Total serum thyroxine concentrations were high (median, 8.8 μg/dL; range, 4.65 to 17.4 μg/dL) in all dogs at initial evaluation; scintigraphy revealed subjectively decreased thyroid gland radionuclide in 13 of 13 dogs examined. At ≥ 4 weeks after feeding of suspect food or treats was discontinued, total thyroxine concentrations were within the reference range for all dogs and signs associated with thyrotoxicosis, if present, had resolved. Analysis of tested food or treat samples revealed a median thyroxine concentration for suspect products of 1.52 μg of thyroxine/g, whereas that of unrelated commercial foods was 0.38 μg of thyroxine/g.

Conclusions and Clinical Relevance:

Results indicated that thyrotoxicosis can occur secondary to consumption of meat-based products presumably contaminated by thyroid tissue, and can be reversed by identification and elimination of suspect products from the diet.
Journal of the American Veterinary Medical Association
January 1, 2015, Vol. 246, No. 1, Pages 105-111
doi: 10.2460/javma.246.1.105
Exogenous thyrotoxicosis in dogs attributable to consumption of all-meat commercial dog food or treats containing excessive thyroid hormone: 14 cases (2008–2013)

Michael R. Broome, DVM, MS; Mark E. Peterson, DVM; Robert J. Kemppainen, DVM, PhD; Valerie J. Parker, DVM; Keith P. Richter, DVM
Advanced Veterinary Medical Imaging, 3047 Edinger Ave, Tustin, CA 92780. (Broome); Animal Endocrine Clinic, 21 W 100th St, New York, NY 10025. (Peterson); Department of Anatomy, Physiology and Pharmacology, College of Veterinary Medicine, Auburn University, Auburn, AL 36849. (Kemppainen); Department of Veterinary Clinical Sciences, College of Veterinary Medicine, The Ohio State University, Columbus, OH 43210. (Parker); Veterinary Specialty Hospital, 10435 Sorrento Valley Rd, San Diego, CA 92121. (Richter)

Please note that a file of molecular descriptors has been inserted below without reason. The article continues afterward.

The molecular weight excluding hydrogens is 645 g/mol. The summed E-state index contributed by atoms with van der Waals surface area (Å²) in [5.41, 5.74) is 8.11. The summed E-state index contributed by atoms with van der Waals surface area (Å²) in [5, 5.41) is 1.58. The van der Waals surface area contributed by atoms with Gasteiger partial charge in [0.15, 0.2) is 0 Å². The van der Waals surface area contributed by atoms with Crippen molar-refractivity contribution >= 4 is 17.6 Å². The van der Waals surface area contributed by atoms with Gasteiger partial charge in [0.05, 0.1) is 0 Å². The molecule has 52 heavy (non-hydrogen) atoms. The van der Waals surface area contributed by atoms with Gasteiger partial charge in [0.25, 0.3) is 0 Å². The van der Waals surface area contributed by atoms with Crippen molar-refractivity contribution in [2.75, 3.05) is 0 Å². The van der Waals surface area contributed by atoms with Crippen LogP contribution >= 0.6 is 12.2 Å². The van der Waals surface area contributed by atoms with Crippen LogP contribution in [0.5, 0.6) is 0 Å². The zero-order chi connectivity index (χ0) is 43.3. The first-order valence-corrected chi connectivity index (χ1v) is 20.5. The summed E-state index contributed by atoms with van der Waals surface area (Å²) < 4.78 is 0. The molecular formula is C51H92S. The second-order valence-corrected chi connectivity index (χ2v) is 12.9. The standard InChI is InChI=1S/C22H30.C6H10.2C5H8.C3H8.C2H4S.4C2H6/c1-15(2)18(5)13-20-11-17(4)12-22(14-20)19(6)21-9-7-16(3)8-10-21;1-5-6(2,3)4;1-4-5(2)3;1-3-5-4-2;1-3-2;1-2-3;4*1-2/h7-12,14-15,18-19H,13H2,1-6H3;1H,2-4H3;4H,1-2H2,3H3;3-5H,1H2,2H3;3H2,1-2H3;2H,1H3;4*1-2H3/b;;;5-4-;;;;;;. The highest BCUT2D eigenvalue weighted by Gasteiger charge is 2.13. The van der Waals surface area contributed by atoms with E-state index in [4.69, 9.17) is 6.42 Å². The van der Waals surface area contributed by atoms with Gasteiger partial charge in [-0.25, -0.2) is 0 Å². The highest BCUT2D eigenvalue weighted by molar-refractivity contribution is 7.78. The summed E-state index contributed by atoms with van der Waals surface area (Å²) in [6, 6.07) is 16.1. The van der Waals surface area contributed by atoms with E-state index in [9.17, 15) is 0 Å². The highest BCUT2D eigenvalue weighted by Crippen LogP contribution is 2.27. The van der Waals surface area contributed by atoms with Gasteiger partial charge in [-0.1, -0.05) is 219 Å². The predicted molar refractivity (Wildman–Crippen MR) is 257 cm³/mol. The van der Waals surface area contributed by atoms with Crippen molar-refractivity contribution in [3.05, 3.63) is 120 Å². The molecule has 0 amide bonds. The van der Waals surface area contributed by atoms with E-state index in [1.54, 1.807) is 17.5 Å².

Presented in abstract form at the 34th Annual Veterinary Medical Forum of the American College of Veterinary Internal Medicine, Nashville, Tenn, June 2014.
The authors thank Dr. Tad B. Coles for assistance with writing and editing this manuscript.
Address correspondence to Dr. Broome (

Patty's interpretation:

The "gullet" refers to the animal's esophagus, and "thyrotoxicosis" is hyperthyroidism, or excess thyroid hormone:

The article describes cases of thyrotoxicosis in dogs that consumed some types of all-meat commercial dog food or treats.  The products were presumably contaminated with beef thyroid gland.  This happens when gullet trimmings are included in dog food or treats.  The gullet trimmings are often contaminated with thyroid gland so the dog that consumes them can get excessive blood/tissue levels of functional thyroid hormone. 

The article mentions in the discussion that in August 1985, following an outbreak of thyrotoxicosis in people, the USDA ordered that the procedure for gullet trimming for the collection of edible meat products be discontinued at all meat packing plants, which resolved the problem in people. 

But currently, USDA lists beef gullets and tracheas as acceptable for use in pet foods. This highlights the importance of knowing the meat source if you feed meat to your dogs. 

We should be advocating for stricter regulation of pet food production.